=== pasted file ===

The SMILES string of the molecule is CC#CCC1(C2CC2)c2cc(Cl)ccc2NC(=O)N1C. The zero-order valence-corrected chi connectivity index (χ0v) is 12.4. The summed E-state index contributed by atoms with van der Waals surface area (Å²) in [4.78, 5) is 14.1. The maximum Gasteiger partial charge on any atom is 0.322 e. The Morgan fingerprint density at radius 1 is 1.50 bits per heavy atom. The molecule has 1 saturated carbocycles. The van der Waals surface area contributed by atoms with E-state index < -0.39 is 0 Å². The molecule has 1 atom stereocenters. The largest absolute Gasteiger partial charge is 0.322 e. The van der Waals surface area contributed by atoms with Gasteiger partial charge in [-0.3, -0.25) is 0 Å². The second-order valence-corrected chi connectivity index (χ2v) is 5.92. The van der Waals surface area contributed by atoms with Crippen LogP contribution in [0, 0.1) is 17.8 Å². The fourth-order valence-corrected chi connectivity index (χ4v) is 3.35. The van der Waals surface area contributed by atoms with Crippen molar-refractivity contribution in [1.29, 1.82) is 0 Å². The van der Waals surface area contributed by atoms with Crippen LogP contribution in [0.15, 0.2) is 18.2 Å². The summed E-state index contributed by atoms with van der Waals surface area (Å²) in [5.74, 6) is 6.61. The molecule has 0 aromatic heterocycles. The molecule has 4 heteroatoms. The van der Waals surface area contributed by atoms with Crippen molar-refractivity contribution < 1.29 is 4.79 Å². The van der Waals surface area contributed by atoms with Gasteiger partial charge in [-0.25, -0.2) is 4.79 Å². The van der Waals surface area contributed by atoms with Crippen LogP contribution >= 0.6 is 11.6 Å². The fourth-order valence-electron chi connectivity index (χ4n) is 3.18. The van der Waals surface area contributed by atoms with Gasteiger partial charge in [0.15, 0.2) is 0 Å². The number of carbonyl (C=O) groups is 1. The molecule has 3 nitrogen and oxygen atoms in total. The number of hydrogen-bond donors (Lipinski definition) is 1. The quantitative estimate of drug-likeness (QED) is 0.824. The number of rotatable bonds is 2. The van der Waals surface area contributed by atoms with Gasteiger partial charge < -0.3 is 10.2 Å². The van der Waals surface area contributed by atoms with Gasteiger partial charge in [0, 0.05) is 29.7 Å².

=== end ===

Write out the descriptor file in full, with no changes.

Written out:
The SMILES string of the molecule is CC#CCC1(C2CC2)c2cc(Cl)ccc2NC(=O)N1C. The zero-order valence-corrected chi connectivity index (χ0v) is 12.4. The summed E-state index contributed by atoms with van der Waals surface area (Å²) in [4.78, 5) is 14.1. The maximum Gasteiger partial charge on any atom is 0.322 e. The Morgan fingerprint density at radius 1 is 1.50 bits per heavy atom. The molecule has 1 saturated carbocycles. The van der Waals surface area contributed by atoms with E-state index < -0.39 is 0 Å². The molecule has 1 atom stereocenters. The largest absolute Gasteiger partial charge is 0.322 e. The van der Waals surface area contributed by atoms with Gasteiger partial charge in [-0.3, -0.25) is 0 Å². The second-order valence-corrected chi connectivity index (χ2v) is 5.92. The van der Waals surface area contributed by atoms with Crippen LogP contribution in [0, 0.1) is 17.8 Å². The fourth-order valence-corrected chi connectivity index (χ4v) is 3.35. The van der Waals surface area contributed by atoms with Crippen molar-refractivity contribution in [1.29, 1.82) is 0 Å². The van der Waals surface area contributed by atoms with Crippen LogP contribution in [0.15, 0.2) is 18.2 Å². The summed E-state index contributed by atoms with van der Waals surface area (Å²) in [5.74, 6) is 6.61. The molecule has 0 aromatic heterocycles. The molecule has 4 heteroatoms. The van der Waals surface area contributed by atoms with Crippen molar-refractivity contribution < 1.29 is 4.79 Å². The van der Waals surface area contributed by atoms with Gasteiger partial charge in [-0.25, -0.2) is 4.79 Å². The van der Waals surface area contributed by atoms with Crippen LogP contribution >= 0.6 is 11.6 Å². The fourth-order valence-electron chi connectivity index (χ4n) is 3.18. The van der Waals surface area contributed by atoms with Gasteiger partial charge in [0.15, 0.2) is 0 Å². The number of carbonyl (C=O) groups is 1. The molecule has 3 nitrogen and oxygen atoms in total. The number of hydrogen-bond donors (Lipinski definition) is 1. The quantitative estimate of drug-likeness (QED) is 0.824. The number of rotatable bonds is 2. The van der Waals surface area contributed by atoms with Gasteiger partial charge < -0.3 is 10.2 Å². The van der Waals surface area contributed by atoms with Gasteiger partial charge in [0, 0.05) is 29.7 Å².